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Know Your Limits with Code Readers

What it tells you may not be what you think


Modern cars are kinda cool, right? If something mysterious is going on, all you have to do is plug in an OBD-II code reader and viola! you can know what’s wrong with your vehicle and get it fixed.

But all that knowledge that the code reader equips you with can also be a folly, especially if you’re an enterprising DIYer with little automotive experience.

Proceed with caution!

Lou Trottier of “The Globe and Mail” explains that he’s had two vehicles recently come into his shop with failed timing chains. Both owners used a code reader that showed an error code for the camshaft position sensor, so they simply thought their sensor needed to be replaced. While it was true that the code reader was actually detecting a camshaft that was out of position, and the reason why it was not in position was because the timing chain was stretched and needed to be replaced.

As it happened, both owners reset their computers with the idea that the problem would sort itself out with a reboot. One owner even bought a new sensor, but that wouldn’t have solved the problem because it wasn’t the sensor to begin with. As a result, both owners needed repairs that exceeded the value of their vehicles.

As Trottier explains, “Buy your $89 code readers, but know your limits,” because if you don’t understand the mechanics of an engine, you may not understand what the code reader is truly trying to tell you.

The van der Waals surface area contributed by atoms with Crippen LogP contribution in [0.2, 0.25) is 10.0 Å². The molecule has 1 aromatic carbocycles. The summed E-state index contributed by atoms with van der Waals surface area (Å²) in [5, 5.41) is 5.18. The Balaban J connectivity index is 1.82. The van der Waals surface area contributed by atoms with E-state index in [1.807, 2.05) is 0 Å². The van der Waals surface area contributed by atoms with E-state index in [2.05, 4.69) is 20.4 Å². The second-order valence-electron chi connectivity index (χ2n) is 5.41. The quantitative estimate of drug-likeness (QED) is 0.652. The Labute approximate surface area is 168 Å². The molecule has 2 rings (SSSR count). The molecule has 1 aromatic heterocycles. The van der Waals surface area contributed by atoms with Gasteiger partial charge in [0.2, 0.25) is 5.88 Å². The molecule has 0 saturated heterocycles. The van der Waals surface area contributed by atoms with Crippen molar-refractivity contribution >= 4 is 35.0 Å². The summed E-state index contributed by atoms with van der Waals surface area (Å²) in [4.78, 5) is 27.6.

Diego Rosenberg
Diego Rosenberg
Lead Writer Diego Rosenberg is a native of Wilmington, Delaware and Princeton, New Jersey, giving him plenty of exposure to the charms of Carlisle and Englishtown. Though his first love is Citroen, he fell for muscle cars after being seduced by 1950s finned flyers—in fact, he’s written two books on American muscle. But please don’t think there is a strong American bias because foreign weirdness is never far from his heart. With a penchant for underground music from the 1960-70s, Diego and his family reside in the Southwest.


  1. I hear you, sir. I do understand, at 63 I’ve been working on mechanical stuff for over 50 years. My ’04 Tahoe needed a new engine, I sourced a later rebuilt Escalade 6.2 (still a LS/LQ engine) put on a Spectre cold air kit and converted to true dual 3″ exhaust with aftermarket cats. The ‘Slade’s computer hates it all, throws codes for failed cats, lean conditions, and emissions faults. I got tired of erasing codes to shut off the icon, and put a small piece of black tape over the light. I know what I did and why the ECU is objecting. And I keep up with my maintenance, so need no “check engine” icon. Jeezus wept, I went decades without a computer trying to tell me what to do, I think I will survive. The ‘Hoe runs great, btw. Will smoke all 4 20″ Hankooks at will. Fie on a system that tries to scare one to the dealer for a loose gas cap.


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